[...] “Encara que aquest breu intercanvi de paraules havia estat realitzat amb somriures per ambdues parts, els seus ulls s’havien carregat per un instant de tal expressió d’amenaça, que va tenir la fatal i nítida convicció que aquesta nit aquest jove que tenia davant no podria fer una altra cosa més que assassinar-la” [...]
L’escola de la carn de Yukio Mishima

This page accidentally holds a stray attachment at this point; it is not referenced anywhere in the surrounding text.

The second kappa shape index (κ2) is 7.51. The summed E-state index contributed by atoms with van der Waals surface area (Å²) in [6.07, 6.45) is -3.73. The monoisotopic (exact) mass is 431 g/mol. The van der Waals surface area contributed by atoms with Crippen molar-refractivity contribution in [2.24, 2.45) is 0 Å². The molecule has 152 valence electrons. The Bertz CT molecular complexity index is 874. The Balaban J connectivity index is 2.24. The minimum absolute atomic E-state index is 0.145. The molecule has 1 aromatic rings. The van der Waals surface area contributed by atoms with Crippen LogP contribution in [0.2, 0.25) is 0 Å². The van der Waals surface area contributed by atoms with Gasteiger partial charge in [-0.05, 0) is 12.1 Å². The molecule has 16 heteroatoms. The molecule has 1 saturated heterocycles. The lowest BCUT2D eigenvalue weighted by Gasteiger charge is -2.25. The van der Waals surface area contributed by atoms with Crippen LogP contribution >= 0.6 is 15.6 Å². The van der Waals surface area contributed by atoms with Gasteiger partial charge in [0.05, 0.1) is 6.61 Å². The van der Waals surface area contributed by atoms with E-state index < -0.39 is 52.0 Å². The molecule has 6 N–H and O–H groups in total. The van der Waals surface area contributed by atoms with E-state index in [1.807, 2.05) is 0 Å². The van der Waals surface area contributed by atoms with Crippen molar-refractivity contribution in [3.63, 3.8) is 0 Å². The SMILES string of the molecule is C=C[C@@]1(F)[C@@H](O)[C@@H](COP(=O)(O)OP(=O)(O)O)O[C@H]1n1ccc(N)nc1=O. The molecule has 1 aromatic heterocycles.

As if you had stepped in a magnetic field, Eran Casi las dos holds you captive in the tenacious cool tension between Miguel Ballabriga and Carmen Fumero, performers and choreographers of the duet. Ballabriga’s stylised breakdance movements open the piece, swirling in evanescent streaks two inches from the floor. Stage front, he moves from left to right. Between him and Fumero –who stands still, facing backwards in the opposite corner – there’s an elastic connection, as if rope tied them on the diagonal. When he reaches her, a line of light falls on the dark stage. From there on, they encircle each other, pushing forward and pulling back. She cuts the air with sharp determination, and in turn he swims around in a jelly pool. Yet, in these two contrasting motional moods they intertwine, wrapped in a low deep soundtrack.When an incisive acute high-pitched sound bursts through, the previous monotonous landscape vanishes, and little more light sneaks onto the stage. Again, each of them takes up an opposite corner; she swirls vertically, moving her limbs like whips; he twists his body, leaning on the floor, horizontal. The two dancers meet again under an overhead light: he encircles her, and she goes on defiantly with the whipping limbs, sculpting the air in spirals. The piece comes full circle – or, rather back on the diagonal – when the slanted line reappears and the dancers are pulled back together. The “almost” (casi) factor, the symmetric timing and structure of the dancers’ handicapped togetherness, relates cleverly to the title Eran casi las dos, which in English you could loosely translate either into “They were almost two” or “almost two (o’clock)”. Brilliantly depicting the meandering path of attraction through the plasticity of eclectic motional textures, Ballabriga and Fumero make you ponder the bewildering beauty of failed encounters.